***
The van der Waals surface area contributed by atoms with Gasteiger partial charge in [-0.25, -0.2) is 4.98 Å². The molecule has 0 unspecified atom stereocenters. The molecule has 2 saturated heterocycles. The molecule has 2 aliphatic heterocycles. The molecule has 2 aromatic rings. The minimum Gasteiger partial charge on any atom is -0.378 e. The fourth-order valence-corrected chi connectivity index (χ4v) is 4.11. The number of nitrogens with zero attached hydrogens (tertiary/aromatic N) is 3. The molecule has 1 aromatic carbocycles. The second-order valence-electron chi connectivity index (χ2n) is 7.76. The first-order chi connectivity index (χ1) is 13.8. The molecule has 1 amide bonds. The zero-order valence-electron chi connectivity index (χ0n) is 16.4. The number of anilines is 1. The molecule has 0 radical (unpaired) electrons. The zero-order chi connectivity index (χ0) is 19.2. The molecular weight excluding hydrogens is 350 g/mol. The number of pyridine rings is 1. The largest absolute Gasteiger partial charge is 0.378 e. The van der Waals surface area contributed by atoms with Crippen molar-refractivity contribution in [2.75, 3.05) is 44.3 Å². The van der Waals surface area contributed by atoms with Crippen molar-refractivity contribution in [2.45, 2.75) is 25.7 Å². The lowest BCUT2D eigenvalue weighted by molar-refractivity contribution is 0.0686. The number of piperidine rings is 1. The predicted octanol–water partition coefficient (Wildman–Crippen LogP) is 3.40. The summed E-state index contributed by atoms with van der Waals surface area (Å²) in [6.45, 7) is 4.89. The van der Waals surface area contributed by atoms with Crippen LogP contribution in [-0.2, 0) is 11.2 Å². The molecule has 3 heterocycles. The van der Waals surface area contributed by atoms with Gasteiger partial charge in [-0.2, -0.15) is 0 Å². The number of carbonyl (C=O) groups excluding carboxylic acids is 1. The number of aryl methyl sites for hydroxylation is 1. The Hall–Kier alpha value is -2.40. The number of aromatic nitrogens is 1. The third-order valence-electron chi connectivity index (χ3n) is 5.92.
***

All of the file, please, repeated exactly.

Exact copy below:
The van der Waals surface area contributed by atoms with Gasteiger partial charge in [-0.25, -0.2) is 4.98 Å². The molecule has 0 unspecified atom stereocenters. The molecule has 2 saturated heterocycles. The molecule has 2 aliphatic heterocycles. The molecule has 2 aromatic rings. The minimum Gasteiger partial charge on any atom is -0.378 e. The fourth-order valence-corrected chi connectivity index (χ4v) is 4.11. The number of nitrogens with zero attached hydrogens (tertiary/aromatic N) is 3. The molecule has 1 aromatic carbocycles. The second-order valence-electron chi connectivity index (χ2n) is 7.76. The first-order chi connectivity index (χ1) is 13.8. The molecule has 1 amide bonds. The zero-order valence-electron chi connectivity index (χ0n) is 16.4. The number of anilines is 1. The molecule has 0 radical (unpaired) electrons. The zero-order chi connectivity index (χ0) is 19.2. The molecular weight excluding hydrogens is 350 g/mol. The number of pyridine rings is 1. The largest absolute Gasteiger partial charge is 0.378 e. The van der Waals surface area contributed by atoms with Crippen molar-refractivity contribution in [2.75, 3.05) is 44.3 Å². The van der Waals surface area contributed by atoms with Crippen molar-refractivity contribution in [2.45, 2.75) is 25.7 Å². The lowest BCUT2D eigenvalue weighted by molar-refractivity contribution is 0.0686. The number of piperidine rings is 1. The predicted octanol–water partition coefficient (Wildman–Crippen LogP) is 3.40. The summed E-state index contributed by atoms with van der Waals surface area (Å²) in [6.45, 7) is 4.89. The van der Waals surface area contributed by atoms with Crippen LogP contribution in [-0.2, 0) is 11.2 Å². The molecule has 3 heterocycles. The van der Waals surface area contributed by atoms with Gasteiger partial charge in [-0.2, -0.15) is 0 Å². The number of carbonyl (C=O) groups excluding carboxylic acids is 1. The number of aryl methyl sites for hydroxylation is 1. The Hall–Kier alpha value is -2.40. The number of aromatic nitrogens is 1. The third-order valence-electron chi connectivity index (χ3n) is 5.92.